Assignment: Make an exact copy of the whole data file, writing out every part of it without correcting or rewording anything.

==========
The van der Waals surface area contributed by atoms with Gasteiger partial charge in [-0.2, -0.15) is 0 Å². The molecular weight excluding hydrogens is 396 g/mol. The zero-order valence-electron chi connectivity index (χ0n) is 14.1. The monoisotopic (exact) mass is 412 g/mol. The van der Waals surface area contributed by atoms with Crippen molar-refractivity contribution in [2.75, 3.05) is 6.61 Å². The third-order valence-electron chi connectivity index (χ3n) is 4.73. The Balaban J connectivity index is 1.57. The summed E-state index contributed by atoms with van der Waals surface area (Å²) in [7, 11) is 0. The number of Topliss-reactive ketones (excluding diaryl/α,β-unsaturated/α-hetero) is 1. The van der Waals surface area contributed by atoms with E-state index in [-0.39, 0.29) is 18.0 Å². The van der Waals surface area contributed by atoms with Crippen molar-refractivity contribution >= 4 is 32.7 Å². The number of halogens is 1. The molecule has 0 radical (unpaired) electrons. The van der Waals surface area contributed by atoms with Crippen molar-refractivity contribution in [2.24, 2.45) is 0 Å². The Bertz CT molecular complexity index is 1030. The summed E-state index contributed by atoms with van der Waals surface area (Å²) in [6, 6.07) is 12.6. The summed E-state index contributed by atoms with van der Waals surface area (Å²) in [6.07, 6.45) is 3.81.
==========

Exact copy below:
The van der Waals surface area contributed by atoms with Gasteiger partial charge in [-0.2, -0.15) is 0 Å². The molecular weight excluding hydrogens is 396 g/mol. The zero-order valence-electron chi connectivity index (χ0n) is 14.1. The monoisotopic (exact) mass is 412 g/mol. The van der Waals surface area contributed by atoms with Crippen molar-refractivity contribution in [2.75, 3.05) is 6.61 Å². The third-order valence-electron chi connectivity index (χ3n) is 4.73. The Balaban J connectivity index is 1.57. The summed E-state index contributed by atoms with van der Waals surface area (Å²) in [7, 11) is 0. The number of Topliss-reactive ketones (excluding diaryl/α,β-unsaturated/α-hetero) is 1. The van der Waals surface area contributed by atoms with E-state index in [-0.39, 0.29) is 18.0 Å². The van der Waals surface area contributed by atoms with Crippen molar-refractivity contribution >= 4 is 32.7 Å². The number of halogens is 1. The molecule has 0 radical (unpaired) electrons. The van der Waals surface area contributed by atoms with Crippen molar-refractivity contribution in [2.24, 2.45) is 0 Å². The Bertz CT molecular complexity index is 1030. The summed E-state index contributed by atoms with van der Waals surface area (Å²) in [6, 6.07) is 12.6. The summed E-state index contributed by atoms with van der Waals surface area (Å²) in [6.07, 6.45) is 3.81.